A survey by Royal Mail Data Services has revealed how UK organisations are waking up to the ills of poor data management practices and are improving such processes to comply with the GDPR when it comes into effect.
One-third of UK organisations have no formal data-cleansing processes in place even though the GDPR is less than a year away from being implemented across Europe.
While many UK organisations, as revealed by many surveys and reports, continue to remain ill-prepared for the GDPR which is set to come into effect in May 2018, a number of them are now becoming aware of how poor data management practices can hurt revenue and impact their reputations at the same time.
In fact, the number of organisations that are concerned about non-compliance with the GDPR has risen by 242% over the past year, and half of them are also worrying about whether third-party data sources will comply with the GDPR’s strict permissioning guidelines.
As a result of the increased understanding of the GDPR, many organisations are now focussing on the quality of the customer data they hold and the effectiveness of their existing data management processes.
The Use And Management Of Customer Data report by Royal Mail Data Services has also warned that organisations without comprehensive data-cleansing processes will eventually lose out to ones that use accurate, complete customer information to drive sales, retain customers, and enhance their brand positioning.
'The problem of poor-quality customer data has blighted business for many years, and as the GDPR deadline approaches, those companies that lack effective data management processes will not only continue to suffer an unnecessary hit to the bottom line, but also potentially risk non-compliance with tightened data regulations,' says Jim Conning, Managing Director, Royal Mail Data Services.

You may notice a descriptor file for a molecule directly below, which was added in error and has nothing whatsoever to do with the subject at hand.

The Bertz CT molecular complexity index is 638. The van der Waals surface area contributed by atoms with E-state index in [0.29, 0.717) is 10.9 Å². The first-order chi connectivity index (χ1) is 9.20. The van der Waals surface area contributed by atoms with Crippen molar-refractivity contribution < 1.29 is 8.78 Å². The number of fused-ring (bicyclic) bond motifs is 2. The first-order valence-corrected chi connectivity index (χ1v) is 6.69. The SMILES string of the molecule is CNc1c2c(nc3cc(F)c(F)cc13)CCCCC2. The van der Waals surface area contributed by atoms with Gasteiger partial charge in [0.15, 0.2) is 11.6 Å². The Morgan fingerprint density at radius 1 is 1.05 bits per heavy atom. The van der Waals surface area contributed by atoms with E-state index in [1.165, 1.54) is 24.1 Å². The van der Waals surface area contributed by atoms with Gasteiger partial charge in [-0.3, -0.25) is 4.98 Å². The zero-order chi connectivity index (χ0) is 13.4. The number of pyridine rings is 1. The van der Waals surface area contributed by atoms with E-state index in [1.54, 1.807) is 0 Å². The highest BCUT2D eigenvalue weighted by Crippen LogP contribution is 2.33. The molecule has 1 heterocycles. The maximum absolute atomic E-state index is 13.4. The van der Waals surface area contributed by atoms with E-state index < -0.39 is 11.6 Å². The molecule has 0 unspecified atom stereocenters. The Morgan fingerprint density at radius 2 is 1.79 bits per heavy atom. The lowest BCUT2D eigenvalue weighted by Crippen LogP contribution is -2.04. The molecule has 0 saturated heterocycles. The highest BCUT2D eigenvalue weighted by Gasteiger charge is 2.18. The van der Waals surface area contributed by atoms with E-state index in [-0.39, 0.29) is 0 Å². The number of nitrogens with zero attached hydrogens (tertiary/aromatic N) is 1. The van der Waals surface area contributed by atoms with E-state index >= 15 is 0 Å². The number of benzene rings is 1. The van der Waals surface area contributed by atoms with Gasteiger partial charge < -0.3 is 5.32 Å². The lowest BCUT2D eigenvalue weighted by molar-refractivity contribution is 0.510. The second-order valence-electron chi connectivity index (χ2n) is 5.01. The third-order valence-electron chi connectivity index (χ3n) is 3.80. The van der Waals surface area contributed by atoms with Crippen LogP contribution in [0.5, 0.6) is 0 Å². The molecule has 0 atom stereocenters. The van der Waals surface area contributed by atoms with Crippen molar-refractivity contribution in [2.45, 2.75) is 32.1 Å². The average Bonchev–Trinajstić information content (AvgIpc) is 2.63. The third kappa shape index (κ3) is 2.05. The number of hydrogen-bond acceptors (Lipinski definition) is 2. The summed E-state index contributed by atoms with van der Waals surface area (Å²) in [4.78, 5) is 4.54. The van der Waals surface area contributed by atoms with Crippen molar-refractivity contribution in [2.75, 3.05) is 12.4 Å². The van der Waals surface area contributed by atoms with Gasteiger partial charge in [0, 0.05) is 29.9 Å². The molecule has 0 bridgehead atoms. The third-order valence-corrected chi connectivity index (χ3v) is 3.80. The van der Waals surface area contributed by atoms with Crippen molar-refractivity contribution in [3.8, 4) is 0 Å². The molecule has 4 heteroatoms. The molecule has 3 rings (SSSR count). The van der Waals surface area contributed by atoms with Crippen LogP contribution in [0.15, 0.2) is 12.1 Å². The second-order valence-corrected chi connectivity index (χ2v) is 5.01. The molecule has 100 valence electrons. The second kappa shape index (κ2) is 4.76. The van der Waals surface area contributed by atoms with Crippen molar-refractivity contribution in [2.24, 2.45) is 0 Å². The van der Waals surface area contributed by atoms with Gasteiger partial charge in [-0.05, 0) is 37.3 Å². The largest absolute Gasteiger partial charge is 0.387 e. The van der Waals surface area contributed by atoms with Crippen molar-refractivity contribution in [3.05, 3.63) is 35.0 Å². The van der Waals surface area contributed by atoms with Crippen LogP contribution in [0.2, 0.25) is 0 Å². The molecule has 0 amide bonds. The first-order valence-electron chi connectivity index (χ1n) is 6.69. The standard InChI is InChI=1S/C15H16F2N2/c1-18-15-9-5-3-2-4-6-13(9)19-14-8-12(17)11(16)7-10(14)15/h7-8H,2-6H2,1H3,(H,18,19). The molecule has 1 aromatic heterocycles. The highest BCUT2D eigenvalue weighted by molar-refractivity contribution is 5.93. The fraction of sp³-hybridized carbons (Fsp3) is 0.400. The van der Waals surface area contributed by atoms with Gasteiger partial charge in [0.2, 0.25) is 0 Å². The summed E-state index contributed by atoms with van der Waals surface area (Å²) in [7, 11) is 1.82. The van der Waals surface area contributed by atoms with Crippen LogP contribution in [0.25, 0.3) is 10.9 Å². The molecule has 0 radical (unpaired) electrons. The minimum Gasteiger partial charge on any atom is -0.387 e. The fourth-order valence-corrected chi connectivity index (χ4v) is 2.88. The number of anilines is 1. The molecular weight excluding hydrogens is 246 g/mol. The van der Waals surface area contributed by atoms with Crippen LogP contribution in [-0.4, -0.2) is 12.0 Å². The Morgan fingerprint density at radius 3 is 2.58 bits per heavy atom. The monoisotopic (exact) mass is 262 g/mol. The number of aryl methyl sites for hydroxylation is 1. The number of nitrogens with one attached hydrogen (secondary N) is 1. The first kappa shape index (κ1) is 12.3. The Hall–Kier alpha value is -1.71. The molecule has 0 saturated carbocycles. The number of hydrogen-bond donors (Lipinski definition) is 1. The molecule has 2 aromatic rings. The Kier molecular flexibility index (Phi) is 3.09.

Despite the increased awareness, the preparedness of UK organisations for GDPR is still a long way off the mark with as many as one-third of UK organisations having no formal data-cleansing processes in place even though the GDPR is less than a year away.
As per the Royal Mail Data Services report, even though 24.2% of organisations believe better data quality and analysis will improve the performance of their marketing campaigns, 22.9% of them have admitted that poor-quality data is holding them back and another 20% of them admitted that their organisational cultures don’t value the importance of maintaining good-quality data.
'It still comes as a surprise that a large proportion of organisations today have no formal processes or solutions in place to either cleanse or enhance customer data on a continuous basis.
'Yet data quality is of paramount importance to support customer acquisition and retention activities. Rather than regard the enforcement of the GDPR as an unwanted regulatory headache, companies should view it as a spur to action to improve and enhance data quality in order to provide a truly customer-focused marketing experience,' Conning adds.
Back in October, an Annual Market Survey by SailPoint revealed that even though the adoption of formal BYOD (Bring Your Own Device) policies will help organisations comply with the GDPR and prevent data leakage, the adoption of formal BYOD policies trails the adoption of BYOD in the UK, thereby placing sensitive corporate and customer data help by a number of organisations at risk.
According to the survey, 7 out of 10 (72 per cent) organisations have embraced BYOD and SaaS application adoption, while only 53 per cent have formal policies in place to protect corporate data.
'For enterprises to have full visibility into who has access to what, understanding the ‘who’ in that equation is more important than ever. This is why putting identity at the center of security strategies is the best approach for defending and protecting today’s modern enterprise,' said Juliette Rizkallah, CMO at SailPoint.
Therefore, in order to prepare adequately for GDPR, aside from embracing the best data management practices, organisations must also embrace formal and watertight BYOD policies to ensure they know who has access to what data and how can sensitive data be restricted to a few individuals.